The idea of expressing the worst possible idea first in brainstorming can often often be helpful.

      Example: when brainstorming restaurant suggestions for a group, suggest McDonalds first to subtly pressure people to create better ideas to prevent the lowest common denominator from winning.

    1. Labs can be a useful piece of the innovation puzzle if managers adopt a systems-thinking strategy, thinking more about their role within the wider government, department or company. They need to shape a culture within the whole organisation that is more open to new ideas, and this could be addressed by focusing more on communication.

      This seems to be the key element here: systems-thinking approach and thinking about our role within our departments.

    1. I came to this page after reading the "About the Author (The Second Right Answer)" page of Roger von Oech's "A Whack on the Side of the Head: How You Can Be More Creative" which was mentioned by Kevin Bowers in his discussion with John Vervaeke titled "Principles & Methods for Achieving a Flow State | Voices w/ Vervaeke | John Vervaeke & Kevin Bowers".

      von Oech stated that

      I wrote my doctoral dissertation on the twentieth century German philosopher Ernst Cassirer, the last man to know everything. From him, I learned that it's good to be a generalist, and that looking at the Big Picture helps to keep you flexible.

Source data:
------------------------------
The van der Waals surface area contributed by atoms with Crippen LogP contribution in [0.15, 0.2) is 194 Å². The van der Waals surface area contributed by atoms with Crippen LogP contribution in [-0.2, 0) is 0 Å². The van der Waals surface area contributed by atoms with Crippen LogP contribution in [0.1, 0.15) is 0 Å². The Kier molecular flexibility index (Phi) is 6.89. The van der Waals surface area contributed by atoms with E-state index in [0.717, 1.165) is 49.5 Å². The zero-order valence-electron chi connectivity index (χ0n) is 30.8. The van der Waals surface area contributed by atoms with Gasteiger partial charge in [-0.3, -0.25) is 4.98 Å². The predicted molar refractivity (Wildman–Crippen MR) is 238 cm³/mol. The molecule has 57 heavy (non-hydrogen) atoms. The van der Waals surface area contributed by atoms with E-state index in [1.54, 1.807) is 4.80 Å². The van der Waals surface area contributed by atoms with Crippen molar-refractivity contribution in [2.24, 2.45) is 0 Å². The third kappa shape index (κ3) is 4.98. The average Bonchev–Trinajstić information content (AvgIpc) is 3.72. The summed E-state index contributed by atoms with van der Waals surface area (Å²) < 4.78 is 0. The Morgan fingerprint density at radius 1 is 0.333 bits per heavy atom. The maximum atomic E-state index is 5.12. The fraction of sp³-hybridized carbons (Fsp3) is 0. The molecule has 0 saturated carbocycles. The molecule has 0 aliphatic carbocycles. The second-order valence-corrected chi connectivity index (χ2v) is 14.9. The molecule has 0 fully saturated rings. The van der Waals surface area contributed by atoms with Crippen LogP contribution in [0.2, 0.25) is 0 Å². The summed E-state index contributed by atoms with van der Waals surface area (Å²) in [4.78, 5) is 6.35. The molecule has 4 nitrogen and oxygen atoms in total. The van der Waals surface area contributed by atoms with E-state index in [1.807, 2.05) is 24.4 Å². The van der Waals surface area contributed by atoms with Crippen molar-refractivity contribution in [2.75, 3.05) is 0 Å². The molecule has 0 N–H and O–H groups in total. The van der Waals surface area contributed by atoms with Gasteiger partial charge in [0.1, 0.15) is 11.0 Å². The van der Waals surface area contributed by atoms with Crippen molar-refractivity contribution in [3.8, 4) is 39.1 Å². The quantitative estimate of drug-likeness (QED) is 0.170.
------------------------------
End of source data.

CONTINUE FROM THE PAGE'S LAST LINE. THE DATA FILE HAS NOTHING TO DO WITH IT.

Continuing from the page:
This was a surprising reference since Bowers stated that the book was written for helping entrepreneurs become more creative; the book seems more widely applicable based on the examples and exercises given in the first 20 pages.

      Cassirer appears to bridge between the continental and analytic traditions in philosophy. Cassirer's touching on mathematics, aesthetics, and ethics reminds me of - John Vervaeke's work - ie, the process of relevance realization and his neo platonic, transformational reading of ancient texts - Forrest Landry work - ie, his magnum opus "An Immanent Metaphysics" which he purports to be pointing to a foundation between ontology, epistemology, and ethics. Recently, IDM (Immanent Domain Metaphysics) made more sense to me when I attempted to translat the 3 axioms and 3 modalities into language from category theory

      The following seem important and related somehow: 1. the symbolic process 2. the process of abstraction 3. the process of representation

      Maybe these are related to the means by which one can can transcend their current self? ie, is it through particular symbolic practices that one can more easily shed one identity and acquire another?